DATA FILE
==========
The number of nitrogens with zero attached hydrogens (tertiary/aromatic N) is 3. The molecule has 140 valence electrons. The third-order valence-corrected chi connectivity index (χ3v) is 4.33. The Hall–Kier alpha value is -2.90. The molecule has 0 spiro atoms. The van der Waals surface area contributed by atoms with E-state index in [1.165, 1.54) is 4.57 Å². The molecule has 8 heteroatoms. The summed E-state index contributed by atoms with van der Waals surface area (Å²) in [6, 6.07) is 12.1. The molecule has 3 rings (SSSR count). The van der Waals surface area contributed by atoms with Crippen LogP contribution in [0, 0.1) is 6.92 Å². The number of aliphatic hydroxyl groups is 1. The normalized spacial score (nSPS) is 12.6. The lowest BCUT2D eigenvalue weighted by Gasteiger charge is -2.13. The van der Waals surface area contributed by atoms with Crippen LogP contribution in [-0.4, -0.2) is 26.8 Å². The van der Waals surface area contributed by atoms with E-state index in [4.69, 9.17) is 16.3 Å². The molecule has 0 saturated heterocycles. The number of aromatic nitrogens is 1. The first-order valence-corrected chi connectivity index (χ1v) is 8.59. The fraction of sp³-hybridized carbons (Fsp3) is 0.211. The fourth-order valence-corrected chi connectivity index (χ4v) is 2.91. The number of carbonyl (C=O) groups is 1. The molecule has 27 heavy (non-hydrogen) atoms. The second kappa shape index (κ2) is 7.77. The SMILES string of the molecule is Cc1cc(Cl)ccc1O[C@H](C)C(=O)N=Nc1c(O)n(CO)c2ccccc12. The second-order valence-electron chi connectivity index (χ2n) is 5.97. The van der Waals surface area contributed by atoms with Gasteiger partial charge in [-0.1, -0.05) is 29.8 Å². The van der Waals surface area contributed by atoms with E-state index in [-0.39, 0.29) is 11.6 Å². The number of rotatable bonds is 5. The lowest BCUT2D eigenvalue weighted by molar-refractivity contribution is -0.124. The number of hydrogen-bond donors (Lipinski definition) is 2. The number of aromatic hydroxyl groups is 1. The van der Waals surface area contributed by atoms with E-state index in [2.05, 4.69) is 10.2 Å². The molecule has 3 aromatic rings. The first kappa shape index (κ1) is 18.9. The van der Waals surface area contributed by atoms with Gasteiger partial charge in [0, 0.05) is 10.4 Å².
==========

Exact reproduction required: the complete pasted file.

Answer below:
The number of nitrogens with zero attached hydrogens (tertiary/aromatic N) is 3. The molecule has 140 valence electrons. The third-order valence-corrected chi connectivity index (χ3v) is 4.33. The Hall–Kier alpha value is -2.90. The molecule has 0 spiro atoms. The van der Waals surface area contributed by atoms with E-state index in [1.165, 1.54) is 4.57 Å². The molecule has 8 heteroatoms. The summed E-state index contributed by atoms with van der Waals surface area (Å²) in [6, 6.07) is 12.1. The molecule has 3 rings (SSSR count). The van der Waals surface area contributed by atoms with Crippen LogP contribution in [0, 0.1) is 6.92 Å². The number of aliphatic hydroxyl groups is 1. The normalized spacial score (nSPS) is 12.6. The lowest BCUT2D eigenvalue weighted by Gasteiger charge is -2.13. The van der Waals surface area contributed by atoms with Crippen LogP contribution in [-0.4, -0.2) is 26.8 Å². The van der Waals surface area contributed by atoms with E-state index in [4.69, 9.17) is 16.3 Å². The molecule has 0 saturated heterocycles. The number of aromatic nitrogens is 1. The first-order valence-corrected chi connectivity index (χ1v) is 8.59. The fraction of sp³-hybridized carbons (Fsp3) is 0.211. The fourth-order valence-corrected chi connectivity index (χ4v) is 2.91. The number of carbonyl (C=O) groups is 1. The molecule has 27 heavy (non-hydrogen) atoms. The second kappa shape index (κ2) is 7.77. The SMILES string of the molecule is Cc1cc(Cl)ccc1O[C@H](C)C(=O)N=Nc1c(O)n(CO)c2ccccc12. The second-order valence-electron chi connectivity index (χ2n) is 5.97. The van der Waals surface area contributed by atoms with Gasteiger partial charge in [-0.1, -0.05) is 29.8 Å². The van der Waals surface area contributed by atoms with E-state index in [-0.39, 0.29) is 11.6 Å². The number of rotatable bonds is 5. The lowest BCUT2D eigenvalue weighted by molar-refractivity contribution is -0.124. The number of hydrogen-bond donors (Lipinski definition) is 2. The number of aromatic hydroxyl groups is 1. The van der Waals surface area contributed by atoms with E-state index in [2.05, 4.69) is 10.2 Å². The molecule has 3 aromatic rings. The first kappa shape index (κ1) is 18.9. The van der Waals surface area contributed by atoms with Gasteiger partial charge in [0, 0.05) is 10.4 Å².